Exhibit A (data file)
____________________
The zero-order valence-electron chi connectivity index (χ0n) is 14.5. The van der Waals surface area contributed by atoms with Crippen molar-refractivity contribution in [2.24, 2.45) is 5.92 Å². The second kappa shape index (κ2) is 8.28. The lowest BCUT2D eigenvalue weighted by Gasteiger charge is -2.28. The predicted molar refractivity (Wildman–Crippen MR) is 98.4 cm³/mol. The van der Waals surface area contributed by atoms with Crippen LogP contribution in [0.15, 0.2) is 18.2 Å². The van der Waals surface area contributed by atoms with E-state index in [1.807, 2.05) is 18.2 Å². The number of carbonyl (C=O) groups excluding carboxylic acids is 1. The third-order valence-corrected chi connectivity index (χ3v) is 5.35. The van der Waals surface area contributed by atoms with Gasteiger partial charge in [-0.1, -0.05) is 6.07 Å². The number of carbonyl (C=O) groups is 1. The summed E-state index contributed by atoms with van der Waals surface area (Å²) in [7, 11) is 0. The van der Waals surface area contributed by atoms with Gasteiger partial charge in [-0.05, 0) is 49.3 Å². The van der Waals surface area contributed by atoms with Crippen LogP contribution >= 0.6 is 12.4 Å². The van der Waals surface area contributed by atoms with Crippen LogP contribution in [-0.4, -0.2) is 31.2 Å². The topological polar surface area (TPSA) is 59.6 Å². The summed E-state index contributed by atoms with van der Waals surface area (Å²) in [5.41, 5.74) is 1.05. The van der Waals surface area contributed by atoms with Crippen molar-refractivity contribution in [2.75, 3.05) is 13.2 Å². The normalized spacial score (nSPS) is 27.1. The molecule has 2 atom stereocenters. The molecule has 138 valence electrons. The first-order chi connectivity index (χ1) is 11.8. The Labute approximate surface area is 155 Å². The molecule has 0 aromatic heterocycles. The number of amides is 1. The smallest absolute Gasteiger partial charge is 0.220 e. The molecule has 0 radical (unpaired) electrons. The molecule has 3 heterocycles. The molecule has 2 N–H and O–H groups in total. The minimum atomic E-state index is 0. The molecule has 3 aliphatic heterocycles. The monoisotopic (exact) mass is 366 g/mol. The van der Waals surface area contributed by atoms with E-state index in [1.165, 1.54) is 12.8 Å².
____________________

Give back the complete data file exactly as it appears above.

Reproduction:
The zero-order valence-electron chi connectivity index (χ0n) is 14.5. The van der Waals surface area contributed by atoms with Crippen molar-refractivity contribution in [2.24, 2.45) is 5.92 Å². The second kappa shape index (κ2) is 8.28. The lowest BCUT2D eigenvalue weighted by Gasteiger charge is -2.28. The predicted molar refractivity (Wildman–Crippen MR) is 98.4 cm³/mol. The van der Waals surface area contributed by atoms with Crippen LogP contribution in [0.15, 0.2) is 18.2 Å². The van der Waals surface area contributed by atoms with E-state index in [1.807, 2.05) is 18.2 Å². The number of carbonyl (C=O) groups excluding carboxylic acids is 1. The third-order valence-corrected chi connectivity index (χ3v) is 5.35. The van der Waals surface area contributed by atoms with Gasteiger partial charge in [-0.1, -0.05) is 6.07 Å². The number of carbonyl (C=O) groups is 1. The summed E-state index contributed by atoms with van der Waals surface area (Å²) in [7, 11) is 0. The van der Waals surface area contributed by atoms with Gasteiger partial charge in [-0.05, 0) is 49.3 Å². The van der Waals surface area contributed by atoms with Crippen LogP contribution >= 0.6 is 12.4 Å². The van der Waals surface area contributed by atoms with Crippen LogP contribution in [-0.4, -0.2) is 31.2 Å². The topological polar surface area (TPSA) is 59.6 Å². The summed E-state index contributed by atoms with van der Waals surface area (Å²) in [5.41, 5.74) is 1.05. The van der Waals surface area contributed by atoms with Crippen molar-refractivity contribution in [2.75, 3.05) is 13.2 Å². The normalized spacial score (nSPS) is 27.1. The molecule has 2 atom stereocenters. The molecule has 138 valence electrons. The first-order chi connectivity index (χ1) is 11.8. The Labute approximate surface area is 155 Å². The molecule has 0 aromatic heterocycles. The number of amides is 1. The smallest absolute Gasteiger partial charge is 0.220 e. The molecule has 0 radical (unpaired) electrons. The molecule has 3 heterocycles. The molecule has 2 N–H and O–H groups in total. The minimum atomic E-state index is 0. The molecule has 3 aliphatic heterocycles. The monoisotopic (exact) mass is 366 g/mol. The van der Waals surface area contributed by atoms with E-state index in [1.165, 1.54) is 12.8 Å².